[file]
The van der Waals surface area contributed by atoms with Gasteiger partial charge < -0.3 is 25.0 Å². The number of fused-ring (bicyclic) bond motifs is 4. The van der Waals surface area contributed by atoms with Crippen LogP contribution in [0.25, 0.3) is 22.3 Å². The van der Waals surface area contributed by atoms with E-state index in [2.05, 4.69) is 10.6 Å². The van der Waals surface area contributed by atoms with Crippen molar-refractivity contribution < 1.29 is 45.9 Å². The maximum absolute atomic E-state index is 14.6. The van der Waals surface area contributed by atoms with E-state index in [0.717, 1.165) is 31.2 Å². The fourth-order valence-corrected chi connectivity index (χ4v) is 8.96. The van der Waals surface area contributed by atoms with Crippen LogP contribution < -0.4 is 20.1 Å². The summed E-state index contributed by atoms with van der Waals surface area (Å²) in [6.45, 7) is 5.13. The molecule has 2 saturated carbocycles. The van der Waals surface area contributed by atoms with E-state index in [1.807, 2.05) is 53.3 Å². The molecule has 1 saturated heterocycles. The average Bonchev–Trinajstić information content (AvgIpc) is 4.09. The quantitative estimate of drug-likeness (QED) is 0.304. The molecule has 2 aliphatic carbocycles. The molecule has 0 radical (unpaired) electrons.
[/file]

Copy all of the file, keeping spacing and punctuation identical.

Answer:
The van der Waals surface area contributed by atoms with Gasteiger partial charge < -0.3 is 25.0 Å². The number of fused-ring (bicyclic) bond motifs is 4. The van der Waals surface area contributed by atoms with Crippen LogP contribution in [0.25, 0.3) is 22.3 Å². The van der Waals surface area contributed by atoms with E-state index in [2.05, 4.69) is 10.6 Å². The van der Waals surface area contributed by atoms with Crippen molar-refractivity contribution < 1.29 is 45.9 Å². The maximum absolute atomic E-state index is 14.6. The van der Waals surface area contributed by atoms with E-state index in [0.717, 1.165) is 31.2 Å². The fourth-order valence-corrected chi connectivity index (χ4v) is 8.96. The van der Waals surface area contributed by atoms with Crippen LogP contribution < -0.4 is 20.1 Å². The summed E-state index contributed by atoms with van der Waals surface area (Å²) in [6.45, 7) is 5.13. The molecule has 2 saturated carbocycles. The van der Waals surface area contributed by atoms with E-state index in [1.807, 2.05) is 53.3 Å². The molecule has 1 saturated heterocycles. The average Bonchev–Trinajstić information content (AvgIpc) is 4.09. The quantitative estimate of drug-likeness (QED) is 0.304. The molecule has 2 aliphatic carbocycles. The molecule has 0 radical (unpaired) electrons.